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And how to combat them

Justin Shelley Leadership & Life Coach.

If you think about your earliest childhood memories, it is likely that you remember times when you were fearless, you probably had no life rules in place, and your curiosity could take you to places that you wouldn’t now dare visit.

As you began to age, you were then bombarded with a seemingly never-ending list of rules about what you could and could not do, what you could and could not say, how you should act and how you should not. If you were a boy, you would get one set of rules and if you were a girl, you would get another.

These rules would be continually layered upon you throughout your life with influences from your parents, culture, education, the media, and your endless set of uniquely human experiences.

All these influencing factors contribute to what is commonly referred to as our Frame of Reference (or window on the world), which likely resulted in the creation of your limiting beliefs, which in some way could be preventing you from reaching your full potential.

What are limiting beliefs?

‘A limiting belief is something that you accept about life, about you, about the world, or about people in it, that limits you in some way.’

If you have ever made statements such as, ‘I’m not good at public speaking’, or ‘I don’t have enough experience’, or ‘I’m not smart enough to do that’, then these are examples of limiting beliefs that falsely define you in some way, and which can prevent you from taking action.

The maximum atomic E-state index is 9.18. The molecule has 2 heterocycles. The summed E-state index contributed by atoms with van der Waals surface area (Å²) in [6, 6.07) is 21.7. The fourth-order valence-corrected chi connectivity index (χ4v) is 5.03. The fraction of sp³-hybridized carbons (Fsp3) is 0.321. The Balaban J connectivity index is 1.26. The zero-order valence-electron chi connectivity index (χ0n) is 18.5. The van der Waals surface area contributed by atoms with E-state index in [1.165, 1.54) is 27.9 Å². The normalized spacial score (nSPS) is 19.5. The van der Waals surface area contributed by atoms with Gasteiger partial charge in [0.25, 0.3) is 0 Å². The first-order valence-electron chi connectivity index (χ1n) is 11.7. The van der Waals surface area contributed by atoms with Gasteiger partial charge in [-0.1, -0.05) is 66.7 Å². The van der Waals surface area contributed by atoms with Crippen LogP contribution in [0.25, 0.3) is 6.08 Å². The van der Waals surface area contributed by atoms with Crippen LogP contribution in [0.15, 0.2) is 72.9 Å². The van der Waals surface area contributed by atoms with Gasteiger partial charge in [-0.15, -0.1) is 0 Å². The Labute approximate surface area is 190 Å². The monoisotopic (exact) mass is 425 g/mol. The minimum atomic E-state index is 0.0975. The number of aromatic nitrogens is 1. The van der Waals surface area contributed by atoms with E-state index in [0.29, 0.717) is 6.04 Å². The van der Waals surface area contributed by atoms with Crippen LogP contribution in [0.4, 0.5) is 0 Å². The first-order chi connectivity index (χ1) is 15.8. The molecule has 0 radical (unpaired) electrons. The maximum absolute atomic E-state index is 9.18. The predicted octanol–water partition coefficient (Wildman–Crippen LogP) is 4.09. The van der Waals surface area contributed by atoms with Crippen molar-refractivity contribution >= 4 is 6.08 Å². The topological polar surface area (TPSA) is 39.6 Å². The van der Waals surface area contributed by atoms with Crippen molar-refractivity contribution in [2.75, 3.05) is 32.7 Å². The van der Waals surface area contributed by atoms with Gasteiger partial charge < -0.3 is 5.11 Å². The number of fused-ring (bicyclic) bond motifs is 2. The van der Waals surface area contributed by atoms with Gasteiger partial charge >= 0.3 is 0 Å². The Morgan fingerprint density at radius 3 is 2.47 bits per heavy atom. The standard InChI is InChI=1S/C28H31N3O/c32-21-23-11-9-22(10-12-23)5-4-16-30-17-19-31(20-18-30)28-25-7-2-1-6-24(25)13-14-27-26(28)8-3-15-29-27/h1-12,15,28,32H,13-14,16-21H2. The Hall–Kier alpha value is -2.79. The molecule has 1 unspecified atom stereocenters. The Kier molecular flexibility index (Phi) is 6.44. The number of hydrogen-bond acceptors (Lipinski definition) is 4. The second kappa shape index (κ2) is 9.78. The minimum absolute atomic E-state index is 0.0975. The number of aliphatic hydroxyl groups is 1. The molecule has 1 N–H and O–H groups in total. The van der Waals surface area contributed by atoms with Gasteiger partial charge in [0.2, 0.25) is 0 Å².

Our limiting beliefs can have a negative effect on us; they may prevent us from embracing new opportunities, they can impact our confidence, make us less objective and keep us trapped in a negative state of mind.

Limiting beliefs can also keep us small and safe, which can place us in our own invisible prison.

Identifying your limiting beliefs

There are several ways that you can identify limiting beliefs, and most do require an element of self-reflection to discover them.

1. Write down your beliefs

To identify beliefs that are limiting you, start writing down your general beliefs.

Write down beliefs about anything you feel strongly about that influences your daily life. Group them into categories such as family, relationships, health, or professional etc.

Once you have done this, examine which ones are helping you grow, and which could be limiting you.

2. Identify beliefs that limit your behaviour

Think about situations where you might have acted negatively and think about why this happened. You may have acted in those situations according to your own set of life rules (what you might see as right or wrong).

For example, if you find it difficult to speak your mind when someone has offended you, you may possess a limiting belief that conflict is bad. This could prevent you from building open and honest relationships, as you are unable to speak your mind and have healthy confrontations.

If you look closely at your behaviour, you may well uncover one or many limiting beliefs.

3. Identify areas where you have been challenged

If you experience a recurring challenge in a particular area of your life, this could be a clue to a limiting belief.